US rates left unchanged

US stock index futures were a touch firmer in early trade this morning, building on Wednesday’s modest gains. Last night the US Federal Reserve concluded its final monetary policy meeting of 2019. The central bank kept its key fed funds rate unchanged from October in a target range of 1.50-1.75%. The accompanying FOMC statement said that rates are currently “appropriate” to support growth, jobs and inflation, while officials omitted prior language that said, “uncertainties about this outlook remain.” The FOMC’s quarterly Summary of Economic Projections included the “dot plot” which illustrates committee members’ forecasts for rates over the next few years. The main takeaway was that the FOMC anticipates no rate changes next year, with its 2020 estimates for fed funds falling to 1.6% from 1.9% back in September.

The troubled repo market

There was also considerable interest in Fed Chairman Jerome Powell’s subsequent press conference. This was of importance given the increase in the central bank’s balance sheet since mid-September. The increase came in the wake of a crisis in the repo market where overnight interest rates quadrupled in a single session, forcing the Fed to intervene and provide liquidity. But what was supposed to be a temporary measure is still taking place three months later. Analysts are speculating that the Fed’s short-term bill purchases could morph into full-blown bond purchases or QE4. When questioned, Mr Powell said that repo operations have “gone well so far” and “pressures in money-markets in recent weeks have been subdued.” But he also remarked that the Fed is “willing to adapt” its strategy on bill purchases.

Aramco IPO

Yesterday also saw the Saudi oil giant Aramco make history as the biggest public floatation ever with  a valuation of $1.88 trillion. Earlier today, shares rose again, briefly valuing the company at over $2 trillion. The initial public offering marks the culmination of a four-year slog by the state-backed oil giant to list and raise much-needed funds for Crown Prince Mohammed bin Salman's Vision 2030. This is a plan to diversify the economy away from sole reliance on fossil fuels.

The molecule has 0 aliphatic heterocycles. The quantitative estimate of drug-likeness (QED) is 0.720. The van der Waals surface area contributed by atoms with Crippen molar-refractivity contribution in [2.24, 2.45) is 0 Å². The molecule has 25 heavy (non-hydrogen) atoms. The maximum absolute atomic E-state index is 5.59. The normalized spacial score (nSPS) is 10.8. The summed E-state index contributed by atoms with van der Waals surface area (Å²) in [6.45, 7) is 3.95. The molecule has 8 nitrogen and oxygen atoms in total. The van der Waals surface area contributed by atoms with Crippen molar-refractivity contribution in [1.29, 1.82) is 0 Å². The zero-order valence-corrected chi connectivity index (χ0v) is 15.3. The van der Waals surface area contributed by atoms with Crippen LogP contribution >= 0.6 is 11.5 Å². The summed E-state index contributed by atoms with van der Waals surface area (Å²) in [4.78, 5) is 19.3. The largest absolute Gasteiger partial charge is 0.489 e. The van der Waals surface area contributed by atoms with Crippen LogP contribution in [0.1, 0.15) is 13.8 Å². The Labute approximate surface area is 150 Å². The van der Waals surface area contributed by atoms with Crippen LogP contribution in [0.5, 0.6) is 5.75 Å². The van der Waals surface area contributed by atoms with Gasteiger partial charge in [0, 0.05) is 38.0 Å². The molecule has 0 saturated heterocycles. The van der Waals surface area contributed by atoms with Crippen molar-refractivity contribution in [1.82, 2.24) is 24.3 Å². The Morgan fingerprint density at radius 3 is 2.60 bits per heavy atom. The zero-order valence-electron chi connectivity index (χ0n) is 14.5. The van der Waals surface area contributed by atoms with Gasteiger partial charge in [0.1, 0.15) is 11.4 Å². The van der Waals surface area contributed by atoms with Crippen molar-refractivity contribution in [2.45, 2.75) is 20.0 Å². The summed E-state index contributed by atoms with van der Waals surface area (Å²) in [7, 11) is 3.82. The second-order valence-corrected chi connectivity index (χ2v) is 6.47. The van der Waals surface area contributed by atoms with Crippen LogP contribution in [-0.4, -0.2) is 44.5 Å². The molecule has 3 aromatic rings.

US and China

With the Fed meeting out of the way, speculators will once again focus on headlines concerning the ongoing US/China trade dispute. The Sunday deadline for fresh US tariffs on Chinese imports is getting closer with speculators desperate to hear that some type of agreement has been made to avert another round of tariffs. Earlier this week White House Trade Adviser Peter Navarro said he "got no indication" that the US would postpone the tariffs planned for Sunday. Navarro’s comments conflicted with reports from the WSJ and Bloomberg that said Chinese officials expect President Donald Trump to delay the hike to allow more time for the reaching of an interim deal.

Charts

The Dow Jones Industrial Average (DJIA) has pushed back above the support line of the Andrews’ Pitchfork formed by the August, September, October pivot points. Last week’s break below support was very brief. But it’s worth remembering that the sell-off which triggered the break was caused by worries that the US and China trade talks were going nowhere. We’re now just four days away from the US deadline for a fresh round of tariffs to kick in. If the Trump administration cancels or delays these then we can expect a relief rally across risk assets. But if new tariffs do kick in on Sunday, this would be an escalation in the US/China trade dispute which currently isn’t being priced in.

When we look at the  Commodity Channel Index (CCI), we can see that there’s a lot of indecision around the Dow. At the beginning of the month, the Dow went from seriously overbought to oversold in two sessions. Now the CCI sits right on its own median line. While the Dow’s uptrend remains intact, anything could happen over the next few days where the US/China trade dispute is concerned.

David Morrison

Core Spreads

Core Spreads is financial trading as it should be. No noise – just tight spreads on thousands of markets.

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